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Discovery Successfully Launches 100th Space Shuttle MissionAired October 11, 2000 - 7:15 p.m. ET
THIS IS A RUSH TRANSCRIPT. THIS COPY MAY NOT BE IN ITS FINAL FORM AND MAY BE UPDATED.
JOIE CHEN, CNN ANCHOR: Hello, I'm Joie Chen at CNN Center in Atlanta. We will get back to MONEYLINE in a moment. First, though ,we go to Kennedy Space Center in Florida and another try at getting the 100th space shuttle mission off the ground. CNN space correspondent Miles O'Brien joins us.
Miles, bit of a star-crossed evening.
MILES O'BRIEN, CNN SPACE CORRESPONDENT: Good evening, Joie.
Fourth time appears to be a charm. So far the count is flawless. We are one minute, 42 seconds away from the anticipated launch. Joining me is veteran astronaut, Jerry Ross -- sitting beside me.
Jerry, just bring us up to date on what we have witnessed thus far and where we stand in the count.
JERRY ROSS, ASTRONAUT, NASA: Very smooth count so far: one minute and 30 seconds from launch. The weather is go. And the vehicle has been performing perfectly.
O'BRIEN: It has been a tough road getting this particular vehicle to launch. It's something of a milestone for NASA, in the sense that this is the 100th shuttle mission. What are the thoughts of the shuttle program on this milestone?
ROSS: I think they approach it as another important mission, but nothing more than that. I really do think that is the case. And I think, in some cases, they have actually tried to downplay the fact that it is the 100th flight, because every flight is just as important as the other.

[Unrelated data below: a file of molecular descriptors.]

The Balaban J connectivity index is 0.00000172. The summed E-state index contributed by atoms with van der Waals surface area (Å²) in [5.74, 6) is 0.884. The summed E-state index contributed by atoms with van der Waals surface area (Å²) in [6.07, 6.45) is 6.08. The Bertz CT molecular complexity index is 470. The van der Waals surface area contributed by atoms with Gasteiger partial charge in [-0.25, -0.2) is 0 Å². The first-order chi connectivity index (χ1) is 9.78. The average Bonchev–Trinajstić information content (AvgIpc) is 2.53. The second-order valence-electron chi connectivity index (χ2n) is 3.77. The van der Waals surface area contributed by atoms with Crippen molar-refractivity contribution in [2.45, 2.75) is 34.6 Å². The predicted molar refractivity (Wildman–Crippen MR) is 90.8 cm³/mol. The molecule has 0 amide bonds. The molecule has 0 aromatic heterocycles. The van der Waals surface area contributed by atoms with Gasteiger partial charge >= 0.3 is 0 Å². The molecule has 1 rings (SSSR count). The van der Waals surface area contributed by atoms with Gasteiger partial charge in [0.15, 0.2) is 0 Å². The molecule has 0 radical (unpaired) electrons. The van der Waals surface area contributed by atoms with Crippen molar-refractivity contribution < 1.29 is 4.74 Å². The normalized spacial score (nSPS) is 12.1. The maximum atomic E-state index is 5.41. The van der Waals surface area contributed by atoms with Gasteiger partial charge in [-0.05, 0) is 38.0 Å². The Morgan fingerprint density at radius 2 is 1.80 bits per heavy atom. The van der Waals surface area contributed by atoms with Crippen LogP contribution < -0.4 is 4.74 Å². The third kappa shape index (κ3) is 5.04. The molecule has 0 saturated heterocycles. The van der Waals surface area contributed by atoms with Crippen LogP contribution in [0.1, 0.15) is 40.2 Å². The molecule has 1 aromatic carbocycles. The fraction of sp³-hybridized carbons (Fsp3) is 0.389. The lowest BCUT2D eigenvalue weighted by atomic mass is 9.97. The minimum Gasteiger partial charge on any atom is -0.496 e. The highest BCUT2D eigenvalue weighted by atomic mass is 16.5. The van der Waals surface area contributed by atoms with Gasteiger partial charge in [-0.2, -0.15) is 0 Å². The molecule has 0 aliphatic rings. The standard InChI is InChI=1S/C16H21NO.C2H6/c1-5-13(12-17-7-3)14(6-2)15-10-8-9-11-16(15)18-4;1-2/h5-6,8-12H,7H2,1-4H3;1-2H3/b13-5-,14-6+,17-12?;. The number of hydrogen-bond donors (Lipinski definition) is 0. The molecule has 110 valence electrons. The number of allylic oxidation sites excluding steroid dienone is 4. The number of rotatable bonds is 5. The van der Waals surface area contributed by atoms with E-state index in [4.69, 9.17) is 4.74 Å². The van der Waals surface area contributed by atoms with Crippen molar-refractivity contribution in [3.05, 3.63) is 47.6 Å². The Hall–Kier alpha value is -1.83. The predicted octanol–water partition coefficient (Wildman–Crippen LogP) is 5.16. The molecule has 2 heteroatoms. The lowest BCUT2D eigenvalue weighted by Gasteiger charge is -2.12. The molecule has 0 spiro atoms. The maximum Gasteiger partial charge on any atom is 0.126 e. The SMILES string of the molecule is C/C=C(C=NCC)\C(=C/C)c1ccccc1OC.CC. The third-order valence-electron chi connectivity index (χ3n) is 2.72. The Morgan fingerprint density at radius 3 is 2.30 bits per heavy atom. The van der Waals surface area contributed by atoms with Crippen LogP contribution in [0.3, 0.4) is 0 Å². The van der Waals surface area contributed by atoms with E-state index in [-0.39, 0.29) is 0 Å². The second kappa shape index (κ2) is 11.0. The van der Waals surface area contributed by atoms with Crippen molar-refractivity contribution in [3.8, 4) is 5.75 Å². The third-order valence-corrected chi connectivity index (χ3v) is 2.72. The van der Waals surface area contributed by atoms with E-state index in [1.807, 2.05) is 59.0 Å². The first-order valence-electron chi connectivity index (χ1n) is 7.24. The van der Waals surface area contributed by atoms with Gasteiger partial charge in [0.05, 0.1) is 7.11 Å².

O'BRIEN: All right. Inside one minute now. And some the critical things that are going on right now: 31 seconds is when computers sort of take over the job here, right?
ROSS: Right. Well, the computers have been working all along, but it's been ground-based computers. At 31 seconds, we transfer the control for everything over to the shuttle computers. And they'll be commanding all the events, including the liftoff.
O'BRIEN: All right. Let's take a look as the sun has set here. And it is now a beautiful backdrop for a launch. The shuttle Discovery on her 28th mission -- inside 30 seconds now. Let's listen to NASA's Joel Wells, who will followed by Kyle Herring -- both of them NASA commentators in Florida and in Houston, respectively.
JOEL WELLS, NASA COMMENTATOR: T-minus 15 seconds. 12, 11, 10, nine, eight, seven, six -- we have a go for main engine start -- four, three, two, one, booster ignition, and liftoff of Discovery, making shuttle history and building our future in space.
KYLE HERRING, NASA COMMENTATOR: Houston now controlling.
UNIDENTIFIED MALE: Houston.
UNIDENTIFIED MALE: Roger roll, Discovery.
HERRING: Discovery's role maneuver is complete. The orbiter is now in a heads-down position, on course for a 51.6 degree, 200 statute mile orbit, a rendezvous with the International Space Station Friday afternoon. Three engines aboard Discovery now throttling down, as the orbiter prepares to pass through the area of maximum dynamic pressure on the vehicle in the lower atmosphere.
Discovery is already traveling 1,000 miles per hour downrange from the launch site, 3.5 miles, currently at an altitude of six miles.